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Arts Books Business Quotes

The Lindy Effect

Similar to the Zeigarnik Effect in resuming motivation, the Lindy Effect in economics explains the likeliness of durability. Lindy’s deli/restaurant, which the effect is named after, is celebrating nearly a century of existence since its Manhattan debut in 1921.

As the author Nassim Taleb describes it:

“If a book has been in print for forty years, I can expect it to be in print for another forty years. But, and that is the main difference, if it survives another decade, then it will be expected to be in print another fifty years . . . Every year that passes without extinction doubles the additional life expectancy.”

Writer Walter Isaacson recently alluded to the longevity of books in his chat on Leonardo Da Vinci, arguing that anything in print will always outlast a Tweet.

Hat tip to Ryan Holiday who’s new book Perennial Seller: The Art of Making and Marketing Work that Lasts examines the reasons why some art endures while others disappear. PS. No one will be listening to Taylor Swift nor caring about the Kardashians in fifty years.  

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The Narrative Fallacy: Why You Shouldn’t Copy Steve Jobs

We don’t need another Steve Jobs or Mark Zuckerberg.  We need the unique you. 

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Trial and error is freedom.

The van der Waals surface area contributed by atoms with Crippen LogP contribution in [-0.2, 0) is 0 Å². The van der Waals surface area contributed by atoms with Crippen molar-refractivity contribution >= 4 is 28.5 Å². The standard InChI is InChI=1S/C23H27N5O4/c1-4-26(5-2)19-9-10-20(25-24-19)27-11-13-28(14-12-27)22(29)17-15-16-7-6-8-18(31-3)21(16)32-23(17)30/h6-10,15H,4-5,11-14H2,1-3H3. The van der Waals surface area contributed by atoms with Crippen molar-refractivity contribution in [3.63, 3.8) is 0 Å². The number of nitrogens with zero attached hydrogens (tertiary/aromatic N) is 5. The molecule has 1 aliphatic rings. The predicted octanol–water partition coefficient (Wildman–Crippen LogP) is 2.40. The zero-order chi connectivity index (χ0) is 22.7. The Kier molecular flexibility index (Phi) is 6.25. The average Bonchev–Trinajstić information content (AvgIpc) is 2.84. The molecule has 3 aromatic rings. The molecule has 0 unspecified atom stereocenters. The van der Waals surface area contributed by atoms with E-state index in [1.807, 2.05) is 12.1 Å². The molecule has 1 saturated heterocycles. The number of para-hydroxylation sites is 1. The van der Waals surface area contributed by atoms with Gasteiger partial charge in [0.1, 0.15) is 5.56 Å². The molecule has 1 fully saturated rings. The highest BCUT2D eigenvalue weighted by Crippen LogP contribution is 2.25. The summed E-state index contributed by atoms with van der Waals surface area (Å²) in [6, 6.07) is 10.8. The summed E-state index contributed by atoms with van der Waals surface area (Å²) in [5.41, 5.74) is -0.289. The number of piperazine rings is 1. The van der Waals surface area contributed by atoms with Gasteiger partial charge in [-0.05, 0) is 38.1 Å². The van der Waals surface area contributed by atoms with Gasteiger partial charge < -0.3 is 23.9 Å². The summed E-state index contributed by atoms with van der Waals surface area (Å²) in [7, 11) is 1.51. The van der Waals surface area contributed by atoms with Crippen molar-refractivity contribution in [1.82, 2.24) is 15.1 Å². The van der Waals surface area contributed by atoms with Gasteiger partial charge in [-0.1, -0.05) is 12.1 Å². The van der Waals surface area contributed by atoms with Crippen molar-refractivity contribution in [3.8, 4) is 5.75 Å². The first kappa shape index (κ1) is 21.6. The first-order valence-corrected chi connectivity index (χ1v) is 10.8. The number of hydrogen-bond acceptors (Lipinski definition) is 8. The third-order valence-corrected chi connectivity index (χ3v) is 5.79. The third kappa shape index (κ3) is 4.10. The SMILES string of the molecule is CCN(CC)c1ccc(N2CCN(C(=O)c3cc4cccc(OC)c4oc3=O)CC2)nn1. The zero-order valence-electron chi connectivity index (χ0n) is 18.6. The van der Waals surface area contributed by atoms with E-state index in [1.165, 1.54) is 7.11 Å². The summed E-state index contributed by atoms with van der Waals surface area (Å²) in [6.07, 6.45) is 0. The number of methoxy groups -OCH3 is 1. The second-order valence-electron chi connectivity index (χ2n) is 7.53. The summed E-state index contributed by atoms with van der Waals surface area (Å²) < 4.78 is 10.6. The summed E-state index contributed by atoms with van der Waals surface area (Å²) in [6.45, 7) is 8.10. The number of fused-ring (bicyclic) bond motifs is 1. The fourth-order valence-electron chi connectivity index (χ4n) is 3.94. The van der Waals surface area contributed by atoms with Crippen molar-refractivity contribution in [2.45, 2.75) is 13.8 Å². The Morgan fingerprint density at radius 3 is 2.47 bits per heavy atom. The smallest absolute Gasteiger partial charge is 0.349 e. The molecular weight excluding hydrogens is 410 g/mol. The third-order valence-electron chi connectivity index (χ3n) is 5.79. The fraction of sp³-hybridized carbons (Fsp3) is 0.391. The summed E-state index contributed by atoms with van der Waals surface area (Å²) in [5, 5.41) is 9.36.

Nassim Nicholas Taleb
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Uncategorized

Anyone who likes meetings should be banned from attending meetings.

— Nicholas Nassim Taleb
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Books Quotes

Antifragile: A Definition

The antifragile loves randomness and uncertainty, which also means— crucially—a love of errors, a certain class of errors. Antifragility has a singular property of allowing us to deal with the unknown, to do things without understanding them— and do them well. Let me be more aggressive: we are largely better at doing than we are at thinking, thanks to antifragility. I’d rather be dumb and antifragile than extremely smart and fragile, any time.

Nassim Nicholas Taleb

Antifragiles think on their feet and excel in turning an apparent disadvantage into an opportunity. Antifragiles excel where most people complain and make excuses.

Make the best of it, and better of it.

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Life & Philosophy Quotes

Check your pulse

Photo by Andrew Neel

“The best way to verify that you are alive is by checking if you like variations.”

— Nassim Taleb, Antifragile: Things That Gain from Disorder

Categories
Life & Philosophy

Randomness, probability and uncertainty

antifragility: being in a position where the unexpected allows improvement, where the potential gains from a surprising event outweigh the potential losses.

Nassim Taleb’s book Antifragile: Things that Gain from Disorder asks us to be ready for the unpredictable and see it as opportunity in disguise.

It’s no surprise that when bad things happen to us, our physical, emotional, and spiritual strength evolves. We’re forced to reflect, become more appreciative of the fragility of life, and make improvements where we may have previously accepted mediocrity.

Those that refuse to evolve fall at the wayside and repeat history. The unpredictable provides a valuable lesson: be ready to take advantage of the moment to become something or someone new.

Chances are if you worked for everything before, you’re more likely to rebuild again. A broken bone returns stronger. It’s a Darwinian world, after all.